RESULTS: We included 349 physicians in the study (internal medicine: 51%, men: 51%). The median number of publications was three [interquartile range (IQR) = 18], the median number of citations was nine (IQR = 158) and the median h-index was one (IQR = 5). All bibliometric indices were similar in both groups, as was the proportion of physicians having at least one publication (family medicine: 87% versus 82%, P = 0.15).
    CONCLUSIONS: We found no association between the bibliometric indices and the medical specialty. Further studies are needed to explore other important indicators of academic output, such as those more specifically assessing its quality and scientific importance.
    Keywords:  Bibliometric study; citations; family medicine; h-index; productivity; publications
    DOI:  https://doi.org/10.1093/fampra/cmaa124
  16. Ann Fam Med. 2020 Nov;18(6): 496-502
    Jabbarpour Y, Wilkinson E, Coffman M, Mieses A.
      PURPOSE: Studies conducted in medical fields other than family medicine show that gender differences in publication rates are pronounced in many, but not all, fields of medicine. Our objective was to assess possible gender differences in publication rates in family medicine journals.METHODS: Using MEDLINE, we collected information on all journal articles published in 3 family medicine journals in the United States (Family Medicine, Journal of the American Board of Family Medicine, and Annals of Family Medicine) during the period 2008 to 2017. Gender of first and last author for each article was assigned using first names. The gender breakdown of the editorial boards during this time period was also examined.
    RESULTS: For the 3 journals combined during the period 2008 to 2017, 46.1% (1,209/2,623) of first authors were female, and 38.6% (857/2,223) of last authors were female. For all journals combined, there was a statistically significant increase in first authorship (43.2% in 2008 vs 52.1% in 2017; P<.001) and last authorship (28.8% in 2008 vs 41.8% in 2017; P <.001) over time. The editorial boards of the journals combined were 37.2% (279/749) female, and this did not increase significantly over the time period studied (35.5% in 2008 vs 39.2% in 2017; P=.49).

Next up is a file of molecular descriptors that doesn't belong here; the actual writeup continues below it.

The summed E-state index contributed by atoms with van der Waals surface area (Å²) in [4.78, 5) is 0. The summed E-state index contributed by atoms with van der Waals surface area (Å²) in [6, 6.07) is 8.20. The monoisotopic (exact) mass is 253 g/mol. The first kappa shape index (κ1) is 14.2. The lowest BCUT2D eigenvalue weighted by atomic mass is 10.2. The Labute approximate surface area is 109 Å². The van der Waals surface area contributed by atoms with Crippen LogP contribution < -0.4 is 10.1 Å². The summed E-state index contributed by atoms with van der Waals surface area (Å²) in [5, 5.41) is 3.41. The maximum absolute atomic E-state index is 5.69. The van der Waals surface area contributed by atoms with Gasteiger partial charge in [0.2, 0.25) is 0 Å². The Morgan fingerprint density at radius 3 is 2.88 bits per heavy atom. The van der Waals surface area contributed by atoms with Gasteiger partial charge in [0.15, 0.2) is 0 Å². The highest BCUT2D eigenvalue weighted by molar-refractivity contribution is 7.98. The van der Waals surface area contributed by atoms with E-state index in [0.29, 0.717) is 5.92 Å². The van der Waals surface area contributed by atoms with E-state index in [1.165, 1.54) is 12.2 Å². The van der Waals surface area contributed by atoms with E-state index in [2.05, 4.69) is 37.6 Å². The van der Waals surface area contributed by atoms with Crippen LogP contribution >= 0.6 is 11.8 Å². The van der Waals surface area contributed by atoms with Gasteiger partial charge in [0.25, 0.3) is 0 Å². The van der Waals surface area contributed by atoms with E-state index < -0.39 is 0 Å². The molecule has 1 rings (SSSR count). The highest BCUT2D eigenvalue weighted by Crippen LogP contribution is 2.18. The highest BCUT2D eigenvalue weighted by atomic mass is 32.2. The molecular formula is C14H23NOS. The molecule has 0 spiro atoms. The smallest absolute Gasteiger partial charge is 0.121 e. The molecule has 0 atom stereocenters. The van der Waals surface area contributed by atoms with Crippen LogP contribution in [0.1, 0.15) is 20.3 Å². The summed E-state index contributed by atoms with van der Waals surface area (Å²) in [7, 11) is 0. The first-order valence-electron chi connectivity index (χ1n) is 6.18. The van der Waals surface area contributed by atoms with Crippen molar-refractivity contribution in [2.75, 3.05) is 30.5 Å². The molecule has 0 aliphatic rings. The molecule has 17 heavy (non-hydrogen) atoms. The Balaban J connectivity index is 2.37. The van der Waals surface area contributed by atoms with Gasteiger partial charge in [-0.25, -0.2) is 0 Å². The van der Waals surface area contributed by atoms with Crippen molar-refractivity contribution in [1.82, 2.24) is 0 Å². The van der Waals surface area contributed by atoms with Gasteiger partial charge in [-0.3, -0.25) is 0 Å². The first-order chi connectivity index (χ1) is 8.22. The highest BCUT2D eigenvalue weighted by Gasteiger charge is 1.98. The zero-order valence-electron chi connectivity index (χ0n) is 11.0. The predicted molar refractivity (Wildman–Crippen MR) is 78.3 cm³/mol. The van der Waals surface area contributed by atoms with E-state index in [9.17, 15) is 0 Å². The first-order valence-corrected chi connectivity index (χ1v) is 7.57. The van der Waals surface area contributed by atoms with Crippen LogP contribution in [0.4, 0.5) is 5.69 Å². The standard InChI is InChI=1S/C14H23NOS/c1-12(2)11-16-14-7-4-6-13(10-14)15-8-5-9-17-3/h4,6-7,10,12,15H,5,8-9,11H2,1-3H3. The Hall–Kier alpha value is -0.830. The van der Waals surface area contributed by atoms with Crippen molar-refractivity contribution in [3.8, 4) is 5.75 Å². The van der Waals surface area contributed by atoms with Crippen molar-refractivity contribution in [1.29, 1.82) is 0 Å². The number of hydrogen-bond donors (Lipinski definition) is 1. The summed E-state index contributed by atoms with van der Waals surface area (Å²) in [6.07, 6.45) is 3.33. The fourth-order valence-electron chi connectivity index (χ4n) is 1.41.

CONCLUSIONS: Representation of female authors in family medicine journals is increasing, yet last authorship remains low, and there is variation between journals in terms of gender equity. Future studies can evaluate the reason for these differences and offer solutions to publications as they try to increase their female authorship.
    Keywords:  academic medicine; authorship; bibliometrics; gender gap
    DOI:  https://doi.org/10.1370/afm.2584
  17. Chemosphere. 2021 Jan;pii: S0045-6535(20)32561-3. [Epub ahead of print]262 128366
    Ji B, Zhao Y, Vymazal J, Mander Ü, Lust R, Tang C.
      The embedding microbial fuel cell (MFC) into constructed wetlands (CW) to form CW-MFC bears the potential to obtain bioelectricity and a clean environment. In this study, a bibliometric analysis using VOSviewer based on Web of Science data was conducted to provide an overview by tracing the development footprint of this technology. The countries, institutions, authors, key terms, and keywords were tracked and corresponding mapping was generated. From 2012 to September 2020, 442 authors from 129 organizations in 26 countries published 135 publications in 42 journals with total citation of 3139 times were found. The key terms analysis showed four clusters: bioelectricity generation performance, mechanism study, refractory pollutants removal, and enhanced conventional contaminants removal. Further research themes include exploring the biochemical properties of electrochemically active bacteria, emerging contaminants removal, effective bioelectricity harvest and the use, and biosensor development as well as scaling-up for real field application. The bibliometric results provide valuable references and information on potential research directions for future studies.
    Keywords:  Bibliometric analysis; Bioelectricity generation; Constructed wetland-microbial fuel cell; VOSviewer; Wastewater treatment
    DOI:  https://doi.org/10.1016/j.chemosphere.2020.128366
  18. Scientometrics. 2020 Nov 03. 1-42
    Vahdati S, Fathalla S, Lange C, Behrend A, Say A, Say Z, Auer S.